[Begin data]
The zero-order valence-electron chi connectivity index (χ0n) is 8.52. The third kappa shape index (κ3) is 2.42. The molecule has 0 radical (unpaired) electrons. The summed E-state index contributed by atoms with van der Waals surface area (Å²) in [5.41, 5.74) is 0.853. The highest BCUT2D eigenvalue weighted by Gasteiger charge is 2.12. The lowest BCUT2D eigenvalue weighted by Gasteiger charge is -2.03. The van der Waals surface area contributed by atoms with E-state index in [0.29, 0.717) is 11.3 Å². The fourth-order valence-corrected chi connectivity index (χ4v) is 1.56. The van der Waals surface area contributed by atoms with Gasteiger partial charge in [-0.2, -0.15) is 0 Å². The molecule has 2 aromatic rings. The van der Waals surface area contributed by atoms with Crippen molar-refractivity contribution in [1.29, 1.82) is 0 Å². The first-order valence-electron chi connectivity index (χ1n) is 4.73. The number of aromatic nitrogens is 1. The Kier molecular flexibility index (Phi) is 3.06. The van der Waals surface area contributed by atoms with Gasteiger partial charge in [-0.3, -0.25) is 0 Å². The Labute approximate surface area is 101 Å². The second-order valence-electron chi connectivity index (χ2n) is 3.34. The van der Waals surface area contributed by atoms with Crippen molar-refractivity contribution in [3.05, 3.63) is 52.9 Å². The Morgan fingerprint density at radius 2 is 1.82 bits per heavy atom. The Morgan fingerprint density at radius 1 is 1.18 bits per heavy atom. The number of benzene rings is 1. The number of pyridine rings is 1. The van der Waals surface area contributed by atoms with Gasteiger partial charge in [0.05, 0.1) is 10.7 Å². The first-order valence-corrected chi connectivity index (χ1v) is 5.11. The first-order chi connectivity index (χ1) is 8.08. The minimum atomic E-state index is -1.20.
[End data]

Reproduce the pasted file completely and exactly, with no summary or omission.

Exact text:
The zero-order valence-electron chi connectivity index (χ0n) is 8.52. The third kappa shape index (κ3) is 2.42. The molecule has 0 radical (unpaired) electrons. The summed E-state index contributed by atoms with van der Waals surface area (Å²) in [5.41, 5.74) is 0.853. The highest BCUT2D eigenvalue weighted by Gasteiger charge is 2.12. The lowest BCUT2D eigenvalue weighted by Gasteiger charge is -2.03. The van der Waals surface area contributed by atoms with E-state index in [0.29, 0.717) is 11.3 Å². The fourth-order valence-corrected chi connectivity index (χ4v) is 1.56. The van der Waals surface area contributed by atoms with Gasteiger partial charge in [-0.2, -0.15) is 0 Å². The molecule has 2 aromatic rings. The van der Waals surface area contributed by atoms with Crippen molar-refractivity contribution in [1.29, 1.82) is 0 Å². The first-order valence-electron chi connectivity index (χ1n) is 4.73. The number of aromatic nitrogens is 1. The Kier molecular flexibility index (Phi) is 3.06. The van der Waals surface area contributed by atoms with Gasteiger partial charge in [-0.3, -0.25) is 0 Å². The Labute approximate surface area is 101 Å². The second-order valence-electron chi connectivity index (χ2n) is 3.34. The van der Waals surface area contributed by atoms with Crippen molar-refractivity contribution in [3.05, 3.63) is 52.9 Å². The Morgan fingerprint density at radius 2 is 1.82 bits per heavy atom. The Morgan fingerprint density at radius 1 is 1.18 bits per heavy atom. The number of benzene rings is 1. The number of pyridine rings is 1. The van der Waals surface area contributed by atoms with Gasteiger partial charge in [0.05, 0.1) is 10.7 Å². The first-order valence-corrected chi connectivity index (χ1v) is 5.11. The first-order chi connectivity index (χ1) is 8.08. The minimum atomic E-state index is -1.20.